David and I met in 1999. We had business classes together in Merrill Hall at Jacksonville State University and we were both student workers in Bibb Graves. Our first date was a lunch date at The Rocket. He missed his mouth with a ketchup-covered French fry. I laughed at him and before the meal was over I choked on a pickle slice! I think we both knew on that first date that we were made for each other! We had been dating about a month when David told me that he has CF. I didn't know a lot about CF so I did some research, most of which (at that time) resulted in my finding information about Camp Sunshine. Over the months to come, I began to learn about CF more deeply as I observed David's determination to live a "normal" life as a college student. Nine months later, David proposed marriage. I remember telling my parents that I didn't know how much time I would have with him, but that I wanted however much time God had planned to give me. This May, David and I will celebrate 21 years of marriage. In July and October, we will celebrate the children that God has given us. Later in November, David will celebrate his 46th birthday. And each day I thank God for another day that he has given me with David.
Currently, David is on a host of medicines in his fight to live with CF. David takes about 35 pills a day (245 pills a week, 1064 or so pills a month, and about 12,775 pills a year). These pills help David digest his food, fight acid reflux, balance liver enzymes, reduce inflammation, maintain normal vitamin levels, and manage blood pressure. David spends 4-6 hours a day doing chest physical therapy and other airway clearance therapies. This includes hours hooked up to a chest vest, inhaling antibiotics, and nebulizing medications. On top of this, David checks his blood sugar 8-10 times a day, adjusting insulin levels according to highs and lows and otherwise managing his diabetes (including pump management, infusion site management, etc.). David also spends time each day cleaning and medicating his sinuses. When David is fighting an active infection or is having some kind of bacterial exacerbation, all of this (pills, therapies, inhaled meds, diabetic management, etc.) increases. You can imagine how exhausting and how limiting this is for him. He has to take frequent naps to recover from severe coughing fits to clear the mucus plugs and otherwise thick mucus from his lungs. Life with CF is really hard, but he is thankful for his life.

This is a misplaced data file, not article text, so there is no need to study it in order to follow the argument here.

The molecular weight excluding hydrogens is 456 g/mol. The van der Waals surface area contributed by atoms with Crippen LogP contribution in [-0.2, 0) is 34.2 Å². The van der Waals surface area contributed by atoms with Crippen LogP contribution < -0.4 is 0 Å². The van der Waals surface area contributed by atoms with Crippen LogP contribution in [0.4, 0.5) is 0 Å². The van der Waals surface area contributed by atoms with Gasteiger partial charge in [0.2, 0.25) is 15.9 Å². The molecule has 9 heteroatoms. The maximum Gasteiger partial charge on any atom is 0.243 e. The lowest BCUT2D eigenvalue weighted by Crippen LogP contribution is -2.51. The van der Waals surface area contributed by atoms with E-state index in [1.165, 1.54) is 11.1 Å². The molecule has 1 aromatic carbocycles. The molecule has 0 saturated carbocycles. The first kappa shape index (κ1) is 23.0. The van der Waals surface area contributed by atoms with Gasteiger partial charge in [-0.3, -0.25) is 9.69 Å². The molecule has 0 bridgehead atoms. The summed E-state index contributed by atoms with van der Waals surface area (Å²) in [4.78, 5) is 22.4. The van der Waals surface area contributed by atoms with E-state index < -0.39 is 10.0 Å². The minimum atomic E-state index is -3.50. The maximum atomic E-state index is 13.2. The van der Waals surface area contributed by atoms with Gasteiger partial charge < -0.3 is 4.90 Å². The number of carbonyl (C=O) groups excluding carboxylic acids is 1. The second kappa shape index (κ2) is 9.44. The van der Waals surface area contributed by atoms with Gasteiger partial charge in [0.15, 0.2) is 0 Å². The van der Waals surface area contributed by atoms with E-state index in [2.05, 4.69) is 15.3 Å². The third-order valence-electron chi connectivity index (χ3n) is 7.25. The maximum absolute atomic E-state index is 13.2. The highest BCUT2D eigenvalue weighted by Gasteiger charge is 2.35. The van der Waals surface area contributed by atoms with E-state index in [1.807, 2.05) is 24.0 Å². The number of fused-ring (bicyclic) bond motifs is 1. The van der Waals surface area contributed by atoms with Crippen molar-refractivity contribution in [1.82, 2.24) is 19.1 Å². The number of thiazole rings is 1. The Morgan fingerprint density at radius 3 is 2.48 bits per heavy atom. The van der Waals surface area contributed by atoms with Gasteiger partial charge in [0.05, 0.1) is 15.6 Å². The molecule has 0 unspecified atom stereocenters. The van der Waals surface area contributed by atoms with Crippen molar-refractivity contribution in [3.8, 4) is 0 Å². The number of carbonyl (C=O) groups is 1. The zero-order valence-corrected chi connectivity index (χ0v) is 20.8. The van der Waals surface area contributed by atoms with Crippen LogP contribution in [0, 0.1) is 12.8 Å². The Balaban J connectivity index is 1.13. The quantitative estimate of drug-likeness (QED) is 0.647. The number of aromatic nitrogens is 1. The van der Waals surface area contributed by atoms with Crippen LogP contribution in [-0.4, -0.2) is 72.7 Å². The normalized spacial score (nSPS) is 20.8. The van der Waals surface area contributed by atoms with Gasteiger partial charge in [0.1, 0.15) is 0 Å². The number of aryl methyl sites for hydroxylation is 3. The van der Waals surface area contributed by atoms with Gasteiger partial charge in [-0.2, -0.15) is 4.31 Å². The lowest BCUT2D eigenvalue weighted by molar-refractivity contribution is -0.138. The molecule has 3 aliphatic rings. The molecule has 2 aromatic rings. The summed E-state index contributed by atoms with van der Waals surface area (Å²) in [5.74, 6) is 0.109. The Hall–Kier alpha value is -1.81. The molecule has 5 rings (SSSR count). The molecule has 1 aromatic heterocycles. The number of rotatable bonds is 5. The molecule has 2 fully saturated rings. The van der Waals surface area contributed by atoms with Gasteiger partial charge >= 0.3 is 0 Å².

David doesn’t waste his CF. He encourages parents of young children with CF. He serves, as he is able, on the Cystic Fibrosis Foundation – Alabama Chapter Board. He participated in the inaugural groups that are now CF Peer Connect and Community Voice, which are programs for people with CF. David does all he can to advocate for others with CF and for people with other rare diseases. David speaks about the challenges he faces in life while sharing about the undeserved grace and goodness God has demonstrated towards him. David leads his family, he encourages me and enables me to do all I’ve dreamed for. He loves our children and strives to train them to live a godly life. David is a son to loving parents who made countless sacrifices to do all they could to help David live. He is a brother, a cousin, a nephew, a grandson, an uncle, a brother-in-law, and a son-in-law. David is a friend and mentor.
A lot of progress is being made in the fight against CF. There are some therapies that are really making a difference for some people with CF. David is on a modulator, Trikafta, which helps to restore the function of the defective protein in my DNA that causes CF. But we don’t want to keep treating CF. We want to END CF. To end CF, we are focused on gene editing therapies – removing the genetic mutation that causes CF and replacing it with a normal sequence of DNA. This research is underway, but can only continue with ongoing fundraising. Research that focuses on complications of CF must also continue (infections, inflammation, mucus, diabetes, etc.).
The good news is that YOU can make a difference. Your donation can help find a cure for CF, and may also result in advances in research for people with other rare diseases. Please give today – big or small. I’d be honored to also have you join my team and help me raise funds for David and the 33,000 others living with CF in the U.S.